University of Manitoba: artificial sweeteners linked to heart disease and weight gain

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A new study conducted by a group of researchers from the University of Manitoba's George & Fay Yee Centre for Healthcare Innovation, along with the Children's Hospital Research Institute of Manitoba, Winnipeg, Manitoba, suggests that artificial sweeteners may be linked with long-term weight gain and increased risk of obesity, diabetes, high blood pressure and heart disease.

But new research reveals that artificial sweeteners - such as aspartame, sucralose and stevioside - actually cause long-term weight gain and increase your risk of a slew of health problems such as obesity, diabetes, high blood pressure and heart disease. Emerging data indicate that artificial, or nonnutritive, sweeteners may have negative effects on metabolism, gut bacteria and appetite, although the evidence is conflicting.

"We found that data from clinical trials do not clearly support the intended benefits of artificial sweeteners for weight management", said Ryan Zarychanski, assistant professor at the University of Manitoba.

While those who are obese were trying to use the artificial or non-nutritive sweeteners as part of weight-loss program, Azad found no consistent benefits in helping the needle go down on the scale or slimming the waist.

In Monday's issue of the Canadian Medical Association Journal, Azad and her co-authors scrutinize 30 observational studies that followed more than 400,000 people in the general population for about a decade, as well as seven randomized trials of about 1,000 people with obesity who were followed for an average of six months.

Adults who have at least one diet drink a day are three times more at risk from a stroke or dementia, research showed in April.

The trail showed no reliable effects of artificial sweeteners on the loss of weight. Some researchers speculate that the sweeteners interfere with a person's microbiome, a collection of gut bacteria crucial for the absorption of nutrients.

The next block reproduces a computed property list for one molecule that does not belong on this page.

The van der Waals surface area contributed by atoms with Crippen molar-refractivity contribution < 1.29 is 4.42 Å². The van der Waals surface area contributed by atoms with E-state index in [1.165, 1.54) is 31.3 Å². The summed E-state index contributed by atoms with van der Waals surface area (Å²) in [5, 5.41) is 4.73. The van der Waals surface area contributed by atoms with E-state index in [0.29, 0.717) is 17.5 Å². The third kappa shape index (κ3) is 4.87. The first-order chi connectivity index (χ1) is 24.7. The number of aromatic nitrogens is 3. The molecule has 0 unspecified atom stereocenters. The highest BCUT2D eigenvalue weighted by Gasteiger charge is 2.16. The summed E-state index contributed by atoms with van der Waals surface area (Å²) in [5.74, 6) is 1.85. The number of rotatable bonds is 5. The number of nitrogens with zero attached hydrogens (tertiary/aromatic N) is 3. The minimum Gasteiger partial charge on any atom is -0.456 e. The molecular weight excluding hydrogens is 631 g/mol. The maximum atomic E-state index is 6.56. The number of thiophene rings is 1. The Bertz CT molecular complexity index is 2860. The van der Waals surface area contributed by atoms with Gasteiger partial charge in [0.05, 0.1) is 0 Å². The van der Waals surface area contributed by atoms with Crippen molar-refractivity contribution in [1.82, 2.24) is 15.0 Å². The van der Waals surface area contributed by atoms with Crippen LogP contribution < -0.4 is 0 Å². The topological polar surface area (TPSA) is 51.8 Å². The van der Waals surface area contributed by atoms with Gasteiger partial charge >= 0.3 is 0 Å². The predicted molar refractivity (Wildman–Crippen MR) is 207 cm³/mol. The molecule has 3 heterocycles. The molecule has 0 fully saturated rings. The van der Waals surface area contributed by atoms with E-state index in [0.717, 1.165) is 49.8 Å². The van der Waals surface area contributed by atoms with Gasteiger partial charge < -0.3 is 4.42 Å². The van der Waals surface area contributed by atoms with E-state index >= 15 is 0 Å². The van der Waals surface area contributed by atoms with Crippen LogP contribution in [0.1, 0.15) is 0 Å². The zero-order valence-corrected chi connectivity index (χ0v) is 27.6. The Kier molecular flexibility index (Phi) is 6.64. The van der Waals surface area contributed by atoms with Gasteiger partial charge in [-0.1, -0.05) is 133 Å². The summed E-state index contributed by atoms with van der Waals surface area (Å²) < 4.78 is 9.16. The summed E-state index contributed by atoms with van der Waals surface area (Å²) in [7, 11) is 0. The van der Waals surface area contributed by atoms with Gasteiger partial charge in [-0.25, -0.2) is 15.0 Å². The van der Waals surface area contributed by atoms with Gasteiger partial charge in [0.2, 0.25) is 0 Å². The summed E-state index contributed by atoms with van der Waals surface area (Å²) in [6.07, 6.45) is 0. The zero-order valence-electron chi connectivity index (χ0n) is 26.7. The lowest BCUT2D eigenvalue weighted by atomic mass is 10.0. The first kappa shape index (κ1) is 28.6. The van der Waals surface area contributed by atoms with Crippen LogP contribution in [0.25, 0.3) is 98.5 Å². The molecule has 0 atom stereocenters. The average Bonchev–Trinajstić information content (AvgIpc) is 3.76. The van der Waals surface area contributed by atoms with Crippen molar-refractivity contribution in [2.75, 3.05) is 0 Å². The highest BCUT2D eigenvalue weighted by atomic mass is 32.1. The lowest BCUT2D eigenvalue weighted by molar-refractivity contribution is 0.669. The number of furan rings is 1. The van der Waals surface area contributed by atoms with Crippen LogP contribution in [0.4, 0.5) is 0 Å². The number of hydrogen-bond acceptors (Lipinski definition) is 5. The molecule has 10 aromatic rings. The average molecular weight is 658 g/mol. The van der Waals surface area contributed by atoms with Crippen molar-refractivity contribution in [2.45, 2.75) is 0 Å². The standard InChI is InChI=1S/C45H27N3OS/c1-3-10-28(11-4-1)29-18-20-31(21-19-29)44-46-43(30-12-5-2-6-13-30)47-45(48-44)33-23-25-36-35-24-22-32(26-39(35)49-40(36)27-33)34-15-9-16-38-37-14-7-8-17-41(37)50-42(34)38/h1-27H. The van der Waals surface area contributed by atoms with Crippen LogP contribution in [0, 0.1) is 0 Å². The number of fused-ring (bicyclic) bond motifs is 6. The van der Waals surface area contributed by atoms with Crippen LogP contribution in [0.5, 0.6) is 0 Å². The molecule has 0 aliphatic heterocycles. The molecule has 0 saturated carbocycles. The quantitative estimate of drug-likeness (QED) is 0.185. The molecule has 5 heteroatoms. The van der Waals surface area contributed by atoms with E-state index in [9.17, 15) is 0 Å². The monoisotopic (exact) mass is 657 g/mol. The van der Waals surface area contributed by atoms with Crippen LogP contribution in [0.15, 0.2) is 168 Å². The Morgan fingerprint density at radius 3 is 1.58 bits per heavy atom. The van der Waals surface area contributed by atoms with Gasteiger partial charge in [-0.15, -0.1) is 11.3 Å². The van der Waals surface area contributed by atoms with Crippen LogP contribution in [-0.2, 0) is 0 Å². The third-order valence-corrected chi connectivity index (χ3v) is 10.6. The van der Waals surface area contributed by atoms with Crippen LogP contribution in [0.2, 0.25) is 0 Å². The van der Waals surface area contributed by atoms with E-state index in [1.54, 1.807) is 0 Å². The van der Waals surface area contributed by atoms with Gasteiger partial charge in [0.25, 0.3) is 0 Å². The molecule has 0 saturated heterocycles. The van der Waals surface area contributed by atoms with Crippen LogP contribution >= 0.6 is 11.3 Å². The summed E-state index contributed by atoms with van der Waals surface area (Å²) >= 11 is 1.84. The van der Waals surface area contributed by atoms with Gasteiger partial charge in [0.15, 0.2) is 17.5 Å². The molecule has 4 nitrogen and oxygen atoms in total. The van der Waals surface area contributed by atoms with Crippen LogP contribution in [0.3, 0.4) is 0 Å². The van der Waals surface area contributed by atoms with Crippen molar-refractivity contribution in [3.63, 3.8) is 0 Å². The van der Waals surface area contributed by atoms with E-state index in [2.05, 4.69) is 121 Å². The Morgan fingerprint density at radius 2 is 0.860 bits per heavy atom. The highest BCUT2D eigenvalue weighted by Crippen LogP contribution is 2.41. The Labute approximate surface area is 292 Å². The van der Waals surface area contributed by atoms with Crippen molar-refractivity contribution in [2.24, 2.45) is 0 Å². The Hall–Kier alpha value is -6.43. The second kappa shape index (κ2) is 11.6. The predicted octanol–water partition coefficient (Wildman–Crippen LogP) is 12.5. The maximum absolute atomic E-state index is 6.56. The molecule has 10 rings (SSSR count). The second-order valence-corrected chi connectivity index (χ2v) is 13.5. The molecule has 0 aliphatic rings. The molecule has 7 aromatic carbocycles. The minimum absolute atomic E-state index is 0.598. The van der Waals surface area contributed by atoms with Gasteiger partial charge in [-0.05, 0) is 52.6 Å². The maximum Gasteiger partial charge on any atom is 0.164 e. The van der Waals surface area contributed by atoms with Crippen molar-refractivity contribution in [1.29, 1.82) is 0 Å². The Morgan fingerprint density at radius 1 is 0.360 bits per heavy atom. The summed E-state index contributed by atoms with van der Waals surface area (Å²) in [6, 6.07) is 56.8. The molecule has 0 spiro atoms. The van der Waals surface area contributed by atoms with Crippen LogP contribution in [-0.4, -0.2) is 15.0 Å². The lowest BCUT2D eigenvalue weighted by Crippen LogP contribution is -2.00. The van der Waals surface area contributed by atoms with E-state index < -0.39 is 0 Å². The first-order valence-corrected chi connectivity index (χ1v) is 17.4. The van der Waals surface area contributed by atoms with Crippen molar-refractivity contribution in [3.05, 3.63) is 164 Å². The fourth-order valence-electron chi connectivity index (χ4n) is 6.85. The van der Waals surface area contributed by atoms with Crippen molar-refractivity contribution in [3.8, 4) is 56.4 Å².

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Azad suggests that consumers who turn to artificial sweeteners on the assumption that they're a healthier choice should to be cautious.

Another issue with these studies is that they do not accurately represent how people use sweeteners in their real lives, due to the shortness of the studies.

Many people use artificial sweeteners. Observational studies, which are a lot longer in duration can do that much better but the drawback is that they only find associations and not causation. They may sharpen a sweet tooth, for example, prompting you to eat more sugary foods, or they may make you feel virtuous but then overcompensate later.

"More research is needed to determine the long-term risks and benefits of these products".

Other research has even pointed to artificial sweeteners disrupting the brain's sensors and feelings of satisfaction.

There's no evidence that artificial sweeteners alter the way the body processes sugar, she noted, and some research has shown that sugar substitutes do not make a person crave candies more.

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